What can be done to minimize these conservatorship costs, at least in Arizona? Not much. This is one reason why durable powers of attorney are so important — and so popular.

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Robert B. Fleming


Robert Fleming is a Fellow of both the American College of Trust and Estate Counsel and the National Academy of Elder Law Attorneys. He has been certified as a Specialist in Estate and Trust Law by the State Bar of Arizona‘s Board of Legal Specialization, and he is also a Certified Elder Law Attorney by the National Elder Law Foundation. Robert has a long history of involvement in local, state and national organizations. He is most proud of his instrumental involvement in the Special Needs Alliance, the premier national organization for lawyers dealing with special needs trusts and planning.

Robert has two adult children, two young grandchildren and a wife of over fifty years. He is devoted to all of them. He is also very fond of Rosalind Franklin (his office companion corgi), and his homebound cat Muninn. He just likes people, their pets and their stories.

Elizabeth N.R. Friman


Elizabeth Noble Rollings Friman is a principal and licensed fiduciary at Fleming & Curti, PLC. Elizabeth enjoys estate planning and helping families navigate trust and probate administrations. She is passionate about the fiduciary work that she performs as a trustee, personal representative, guardian, and conservator. Elizabeth works with CPAs, financial professionals, case managers, and medical providers to tailor solutions to complex family challenges. Elizabeth is often called upon to serve as a neutral party so that families can avoid protracted legal conflict. Elizabeth relies on the expertise of her team at Fleming & Curti, and as the Firm approaches its third decade, she is proud of the culture of care and consideration that the Firm embodies. Finding workable solutions to sensitive and complex family challenges is something that Elizabeth and the Fleming & Curti team do well.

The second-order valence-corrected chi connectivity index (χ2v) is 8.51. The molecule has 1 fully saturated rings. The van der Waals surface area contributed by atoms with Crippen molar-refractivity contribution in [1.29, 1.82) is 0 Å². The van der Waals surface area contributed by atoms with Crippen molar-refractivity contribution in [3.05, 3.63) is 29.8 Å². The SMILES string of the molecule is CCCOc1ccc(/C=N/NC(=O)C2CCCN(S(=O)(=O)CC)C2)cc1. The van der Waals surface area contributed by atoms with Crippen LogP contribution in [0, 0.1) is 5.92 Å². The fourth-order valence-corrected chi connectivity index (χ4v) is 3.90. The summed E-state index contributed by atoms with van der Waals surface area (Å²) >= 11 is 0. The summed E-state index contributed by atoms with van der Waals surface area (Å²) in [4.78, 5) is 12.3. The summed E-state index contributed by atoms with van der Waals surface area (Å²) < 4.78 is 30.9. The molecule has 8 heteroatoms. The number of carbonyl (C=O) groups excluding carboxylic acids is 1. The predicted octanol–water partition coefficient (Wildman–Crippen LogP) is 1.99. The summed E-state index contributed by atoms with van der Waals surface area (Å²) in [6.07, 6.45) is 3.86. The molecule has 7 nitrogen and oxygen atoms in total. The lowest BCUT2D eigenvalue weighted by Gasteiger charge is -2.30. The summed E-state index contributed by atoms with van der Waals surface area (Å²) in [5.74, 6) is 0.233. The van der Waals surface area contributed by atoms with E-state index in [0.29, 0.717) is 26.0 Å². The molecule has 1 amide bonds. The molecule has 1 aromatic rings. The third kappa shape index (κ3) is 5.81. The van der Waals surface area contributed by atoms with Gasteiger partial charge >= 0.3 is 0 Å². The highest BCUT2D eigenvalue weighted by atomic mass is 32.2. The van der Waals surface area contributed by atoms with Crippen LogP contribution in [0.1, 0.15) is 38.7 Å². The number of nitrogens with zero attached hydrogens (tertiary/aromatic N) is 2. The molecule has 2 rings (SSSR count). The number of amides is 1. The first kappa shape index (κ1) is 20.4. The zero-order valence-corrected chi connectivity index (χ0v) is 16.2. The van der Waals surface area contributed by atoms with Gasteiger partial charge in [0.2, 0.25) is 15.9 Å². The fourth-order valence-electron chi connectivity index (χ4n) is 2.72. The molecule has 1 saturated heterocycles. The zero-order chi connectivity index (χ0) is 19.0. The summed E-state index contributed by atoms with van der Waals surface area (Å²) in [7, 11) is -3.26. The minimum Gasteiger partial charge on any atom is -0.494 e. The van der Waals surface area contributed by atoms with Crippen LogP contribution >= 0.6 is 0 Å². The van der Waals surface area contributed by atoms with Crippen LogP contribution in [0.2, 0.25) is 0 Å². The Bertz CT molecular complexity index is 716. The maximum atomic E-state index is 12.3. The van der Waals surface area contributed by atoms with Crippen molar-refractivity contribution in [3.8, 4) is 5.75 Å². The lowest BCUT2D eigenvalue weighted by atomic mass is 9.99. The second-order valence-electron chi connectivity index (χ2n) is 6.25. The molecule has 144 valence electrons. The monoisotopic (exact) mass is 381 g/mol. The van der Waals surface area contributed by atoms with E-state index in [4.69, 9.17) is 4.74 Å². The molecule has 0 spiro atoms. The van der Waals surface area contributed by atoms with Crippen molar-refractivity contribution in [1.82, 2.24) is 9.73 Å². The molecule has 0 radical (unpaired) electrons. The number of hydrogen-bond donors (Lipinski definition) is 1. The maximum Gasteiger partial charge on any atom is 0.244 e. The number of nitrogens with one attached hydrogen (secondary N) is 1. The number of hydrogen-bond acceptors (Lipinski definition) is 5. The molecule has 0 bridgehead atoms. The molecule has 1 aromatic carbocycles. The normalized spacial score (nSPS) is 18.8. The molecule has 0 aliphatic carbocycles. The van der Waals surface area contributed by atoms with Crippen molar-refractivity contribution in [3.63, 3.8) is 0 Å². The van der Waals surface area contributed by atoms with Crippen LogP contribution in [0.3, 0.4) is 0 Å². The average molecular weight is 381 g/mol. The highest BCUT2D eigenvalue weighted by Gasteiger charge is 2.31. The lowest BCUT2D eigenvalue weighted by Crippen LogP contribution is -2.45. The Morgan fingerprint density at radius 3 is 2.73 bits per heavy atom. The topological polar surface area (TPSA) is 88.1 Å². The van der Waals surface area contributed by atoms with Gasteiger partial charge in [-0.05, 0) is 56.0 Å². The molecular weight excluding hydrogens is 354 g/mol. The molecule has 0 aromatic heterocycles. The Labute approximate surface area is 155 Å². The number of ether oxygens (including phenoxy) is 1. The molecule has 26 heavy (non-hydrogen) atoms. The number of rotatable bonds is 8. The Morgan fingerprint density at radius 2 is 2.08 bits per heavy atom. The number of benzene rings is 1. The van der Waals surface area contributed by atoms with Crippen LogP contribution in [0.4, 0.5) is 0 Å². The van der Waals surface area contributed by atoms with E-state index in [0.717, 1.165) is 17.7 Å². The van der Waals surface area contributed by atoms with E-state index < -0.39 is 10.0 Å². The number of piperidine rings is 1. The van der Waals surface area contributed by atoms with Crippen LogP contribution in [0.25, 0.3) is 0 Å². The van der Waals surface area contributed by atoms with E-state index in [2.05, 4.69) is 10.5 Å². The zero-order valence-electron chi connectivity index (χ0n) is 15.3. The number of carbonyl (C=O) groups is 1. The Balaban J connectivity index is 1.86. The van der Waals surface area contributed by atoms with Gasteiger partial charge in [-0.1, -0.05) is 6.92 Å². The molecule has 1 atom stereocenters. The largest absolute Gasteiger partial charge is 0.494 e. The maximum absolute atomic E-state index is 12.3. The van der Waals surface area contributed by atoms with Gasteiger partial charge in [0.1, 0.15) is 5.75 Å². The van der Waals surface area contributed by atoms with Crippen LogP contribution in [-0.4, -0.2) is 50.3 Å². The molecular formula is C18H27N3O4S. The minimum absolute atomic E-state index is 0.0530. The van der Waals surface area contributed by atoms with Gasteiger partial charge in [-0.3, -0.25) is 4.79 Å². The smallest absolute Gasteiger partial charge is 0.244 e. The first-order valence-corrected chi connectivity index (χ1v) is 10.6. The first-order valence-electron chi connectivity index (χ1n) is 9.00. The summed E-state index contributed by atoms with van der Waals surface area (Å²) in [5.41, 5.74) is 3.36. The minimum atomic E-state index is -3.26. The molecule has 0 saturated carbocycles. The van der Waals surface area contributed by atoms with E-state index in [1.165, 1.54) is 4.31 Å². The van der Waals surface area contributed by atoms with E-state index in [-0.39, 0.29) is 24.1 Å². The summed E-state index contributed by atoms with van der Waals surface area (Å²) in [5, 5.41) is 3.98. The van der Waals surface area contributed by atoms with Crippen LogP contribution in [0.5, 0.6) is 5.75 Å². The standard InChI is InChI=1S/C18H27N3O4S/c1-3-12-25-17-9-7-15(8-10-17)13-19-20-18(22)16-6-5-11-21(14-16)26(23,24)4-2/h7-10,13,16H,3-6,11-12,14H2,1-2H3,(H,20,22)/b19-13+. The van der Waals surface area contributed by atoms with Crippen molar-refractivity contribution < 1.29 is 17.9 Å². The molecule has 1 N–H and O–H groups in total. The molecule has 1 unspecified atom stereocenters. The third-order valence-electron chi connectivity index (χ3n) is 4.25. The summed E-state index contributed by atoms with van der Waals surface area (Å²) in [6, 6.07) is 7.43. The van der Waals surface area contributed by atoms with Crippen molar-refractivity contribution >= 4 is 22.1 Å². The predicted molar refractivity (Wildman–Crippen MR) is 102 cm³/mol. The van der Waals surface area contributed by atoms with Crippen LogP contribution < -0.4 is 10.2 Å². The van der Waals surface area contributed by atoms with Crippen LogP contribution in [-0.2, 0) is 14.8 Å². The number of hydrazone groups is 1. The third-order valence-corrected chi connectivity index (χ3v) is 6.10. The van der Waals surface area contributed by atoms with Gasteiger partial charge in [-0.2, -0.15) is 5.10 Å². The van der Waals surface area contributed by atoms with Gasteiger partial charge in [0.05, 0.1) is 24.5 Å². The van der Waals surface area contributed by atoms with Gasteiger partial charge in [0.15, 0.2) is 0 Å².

Amy F. Matheson


Amy Farrell Matheson has worked as an attorney at Fleming & Curti since 2006. A member of the Southern Arizona Estate Planning Council, she is primarily responsible for estate planning and probate matters.

Amy graduated from Wellesley College with a double major in political science and English. She is an honors graduate of Suffolk University Law School and has been admitted to practice in Arizona, Massachusetts, New York, and the District of Columbia.

Prior to joining Fleming & Curti, Amy worked for American Public Television in Boston, and with the international trade group at White & Case, LLP, in Washington, D.C.

Amy’s husband, Tom, is an astronomer at NOIRLab and the Head of Time Domain Services, whose main project is ANTARES. Sadly, this does not involve actual time travel. Amy’s twin daughters are high school students; Finn, her Irish Red and White Setter, remains a puppy at heart.

Famous people's wills

Matthew M. Mansour


Matthew is a law clerk who recently earned his law degree from the University of Arizona James E. Rogers College of Law. His undergraduate degree is in psychology from the University of California, Santa Barbara. Matthew has had a passion for advocacy in the Tucson community since his time as a law student representative in the Workers’ Rights Clinic. He also has worked in both the Pima County Attorney’s Office and the Pima County Public Defender’s Office. He enjoys playing basketball, caring for his cat, and listening to audiobooks narrated by the authors.